Teaching world history out of a textbook can get stale for some students, but as one Loyalsock Township High School teacher found out, relating it to an experience is much more effective.
Jennifer Beck, social studies teacher, was one of 10 teachers from across the country selected by the Japan Society of New York to travel to Japan for three weeks to observe the culture and schools.
"A lot of it is participation and observations," Beck said.
Jennifer Beck, Loyalsock Township High School social studies teacher, traveled to five separate countries over the summer. Beck observed the cultures and schools of Japan, Myanmar, Cambodia, Thailand and Malaysia. She spent six weeks visiting the countries. Having the experience has enhanced her world history classes as she can now describe the areas with greater detail, she said. Above, Beck makes gyoza in Obu.
Jennifer Beck, Loyalsock Township High School social studies teacher, is shown with students in Kyoto.
During her time in Japanese schools, Beck said how there were many cultural differences than she was used to seeing.
"All students cook and clean schools at lunch and at the end of the day," she said.
She added that students also don't wear their shoes inside the school. Each classroom has a row of pockets for students to place their shoes in.
Beck also was put to work as she helped to do some farm work with fifth-grade students.
"I got to farm rice with the elementary students," she said.
Beck was impressed by the way the schools take care of their plants. Students don't use traditional fertilization or pesticides, they use ducks.
The ducks eat the pests and fertilize the plants, Beck said.
And while students in America may get excited about Friday night lights at football games, it isn't the case in Japan. Baseball is "a big deal," and every school has a pool. Beck said everyone wants to be a member of the swim team.
But for some schools, it's all about sumo wrestling. "It's like an honor to be that big," Beck said of the sport.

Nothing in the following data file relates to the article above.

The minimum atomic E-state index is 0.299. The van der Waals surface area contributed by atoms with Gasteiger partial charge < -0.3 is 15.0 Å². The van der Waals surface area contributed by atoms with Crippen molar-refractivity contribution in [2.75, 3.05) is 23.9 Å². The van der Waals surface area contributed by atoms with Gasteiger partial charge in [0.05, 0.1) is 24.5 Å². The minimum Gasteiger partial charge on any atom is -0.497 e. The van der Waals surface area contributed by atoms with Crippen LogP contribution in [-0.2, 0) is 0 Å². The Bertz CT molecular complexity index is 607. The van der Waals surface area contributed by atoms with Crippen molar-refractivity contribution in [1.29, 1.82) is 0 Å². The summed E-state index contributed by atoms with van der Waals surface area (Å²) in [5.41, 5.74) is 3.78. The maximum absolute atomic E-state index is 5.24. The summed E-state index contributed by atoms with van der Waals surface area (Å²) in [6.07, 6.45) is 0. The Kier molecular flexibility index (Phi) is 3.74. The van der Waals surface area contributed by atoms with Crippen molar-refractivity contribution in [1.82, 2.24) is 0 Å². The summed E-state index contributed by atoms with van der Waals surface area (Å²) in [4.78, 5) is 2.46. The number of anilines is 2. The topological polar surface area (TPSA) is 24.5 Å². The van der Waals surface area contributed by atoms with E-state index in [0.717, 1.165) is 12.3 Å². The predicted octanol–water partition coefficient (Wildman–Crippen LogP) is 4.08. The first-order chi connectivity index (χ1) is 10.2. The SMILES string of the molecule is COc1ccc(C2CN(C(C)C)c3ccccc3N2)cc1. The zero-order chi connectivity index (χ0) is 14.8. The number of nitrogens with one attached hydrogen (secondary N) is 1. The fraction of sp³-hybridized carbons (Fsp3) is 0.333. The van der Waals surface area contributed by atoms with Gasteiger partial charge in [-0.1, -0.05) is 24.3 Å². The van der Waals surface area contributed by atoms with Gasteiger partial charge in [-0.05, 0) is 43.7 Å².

Beck and the other visitors saw religious structures and spoke with locals.
One story had Beck in tears, she said.
"He survived the atomic bomb of Hiroshima," Beck explained.
And although he survived, his brother did not. But the man didn't have any ill feelings toward America. This wasn't the last time the man would lose someone. The man's son also was lost when he traveled to New York and was killed in the Sept. 11 attacks on the World Trade Centers.
"He talked about healing and having a good relationship with America," Beck said.
At the end of the three weeks, Beck wasn't ready to leave, so she traveled to other Asian countries. She traveled to Myanmar, Cambodia, Thailand and Malaysia.
Although some parts were "chaotic," Beck said she "would do it again tomorrow."
Not only was the trip memorable for Beck but she now can describe how things look, feel and smell when teaching about the topics.
"Now when kids ask me what it's like, I actually have answers," Beck said. Beck brought currency from the countries and other items to show students. "When they want to discuss something I can get into details," she added.
And she said she hopes students are better equipped to handle different situations as they encounter them.
"I hope that they will be able to work with people from other cultures and have at least some understanding of them," Beck said.